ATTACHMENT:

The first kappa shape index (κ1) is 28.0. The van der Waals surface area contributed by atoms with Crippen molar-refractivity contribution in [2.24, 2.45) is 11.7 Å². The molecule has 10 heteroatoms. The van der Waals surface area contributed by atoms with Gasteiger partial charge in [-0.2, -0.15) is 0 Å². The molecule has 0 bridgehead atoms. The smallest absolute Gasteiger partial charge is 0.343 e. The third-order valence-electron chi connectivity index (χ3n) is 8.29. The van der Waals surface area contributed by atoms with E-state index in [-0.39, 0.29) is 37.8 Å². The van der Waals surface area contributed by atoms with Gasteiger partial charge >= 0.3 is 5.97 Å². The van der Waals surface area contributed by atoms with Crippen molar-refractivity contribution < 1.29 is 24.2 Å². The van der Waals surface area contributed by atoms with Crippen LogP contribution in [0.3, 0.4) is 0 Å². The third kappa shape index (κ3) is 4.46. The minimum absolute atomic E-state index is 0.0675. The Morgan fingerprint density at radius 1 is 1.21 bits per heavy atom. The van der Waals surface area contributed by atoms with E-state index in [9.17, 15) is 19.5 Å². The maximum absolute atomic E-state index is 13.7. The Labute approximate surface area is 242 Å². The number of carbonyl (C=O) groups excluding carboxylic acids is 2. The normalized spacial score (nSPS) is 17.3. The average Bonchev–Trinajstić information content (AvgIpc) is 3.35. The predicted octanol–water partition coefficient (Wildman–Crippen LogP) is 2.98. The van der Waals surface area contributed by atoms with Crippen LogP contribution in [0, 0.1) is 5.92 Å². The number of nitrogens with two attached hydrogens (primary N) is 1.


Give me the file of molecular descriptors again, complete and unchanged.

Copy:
The first kappa shape index (κ1) is 28.0. The van der Waals surface area contributed by atoms with Crippen molar-refractivity contribution in [2.24, 2.45) is 11.7 Å². The molecule has 10 heteroatoms. The van der Waals surface area contributed by atoms with Gasteiger partial charge in [-0.2, -0.15) is 0 Å². The molecule has 0 bridgehead atoms. The smallest absolute Gasteiger partial charge is 0.343 e. The third-order valence-electron chi connectivity index (χ3n) is 8.29. The van der Waals surface area contributed by atoms with E-state index in [-0.39, 0.29) is 37.8 Å². The van der Waals surface area contributed by atoms with Gasteiger partial charge >= 0.3 is 5.97 Å². The van der Waals surface area contributed by atoms with Crippen molar-refractivity contribution < 1.29 is 24.2 Å². The van der Waals surface area contributed by atoms with Crippen LogP contribution in [0.3, 0.4) is 0 Å². The third kappa shape index (κ3) is 4.46. The minimum absolute atomic E-state index is 0.0675. The Morgan fingerprint density at radius 1 is 1.21 bits per heavy atom. The van der Waals surface area contributed by atoms with E-state index in [9.17, 15) is 19.5 Å². The maximum absolute atomic E-state index is 13.7. The Labute approximate surface area is 242 Å². The number of carbonyl (C=O) groups excluding carboxylic acids is 2. The normalized spacial score (nSPS) is 17.3. The average Bonchev–Trinajstić information content (AvgIpc) is 3.35. The predicted octanol–water partition coefficient (Wildman–Crippen LogP) is 2.98. The van der Waals surface area contributed by atoms with Crippen LogP contribution in [0, 0.1) is 5.92 Å². The number of nitrogens with two attached hydrogens (primary N) is 1.